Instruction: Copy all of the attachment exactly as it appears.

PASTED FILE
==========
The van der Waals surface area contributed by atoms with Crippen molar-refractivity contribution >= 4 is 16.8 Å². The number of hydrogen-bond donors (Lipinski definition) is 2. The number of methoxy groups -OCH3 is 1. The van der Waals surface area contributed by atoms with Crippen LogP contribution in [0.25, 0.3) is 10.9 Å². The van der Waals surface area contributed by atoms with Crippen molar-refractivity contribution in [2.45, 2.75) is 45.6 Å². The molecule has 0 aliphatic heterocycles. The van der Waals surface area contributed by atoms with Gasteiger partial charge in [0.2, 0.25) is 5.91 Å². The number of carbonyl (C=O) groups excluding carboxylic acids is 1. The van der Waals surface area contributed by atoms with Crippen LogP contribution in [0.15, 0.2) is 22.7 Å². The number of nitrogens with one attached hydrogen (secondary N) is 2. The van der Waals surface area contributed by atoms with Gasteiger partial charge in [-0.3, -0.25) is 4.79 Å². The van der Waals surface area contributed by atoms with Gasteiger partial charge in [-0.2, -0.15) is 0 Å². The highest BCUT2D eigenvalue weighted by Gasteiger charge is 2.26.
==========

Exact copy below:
The van der Waals surface area contributed by atoms with Crippen molar-refractivity contribution >= 4 is 16.8 Å². The number of hydrogen-bond donors (Lipinski definition) is 2. The number of methoxy groups -OCH3 is 1. The van der Waals surface area contributed by atoms with Crippen LogP contribution in [0.25, 0.3) is 10.9 Å². The van der Waals surface area contributed by atoms with Crippen molar-refractivity contribution in [2.45, 2.75) is 45.6 Å². The molecule has 0 aliphatic heterocycles. The van der Waals surface area contributed by atoms with Gasteiger partial charge in [0.2, 0.25) is 5.91 Å². The number of carbonyl (C=O) groups excluding carboxylic acids is 1. The van der Waals surface area contributed by atoms with Crippen LogP contribution in [0.15, 0.2) is 22.7 Å². The number of nitrogens with one attached hydrogen (secondary N) is 2. The van der Waals surface area contributed by atoms with Gasteiger partial charge in [-0.3, -0.25) is 4.79 Å². The van der Waals surface area contributed by atoms with Gasteiger partial charge in [-0.2, -0.15) is 0 Å². The highest BCUT2D eigenvalue weighted by Gasteiger charge is 2.26.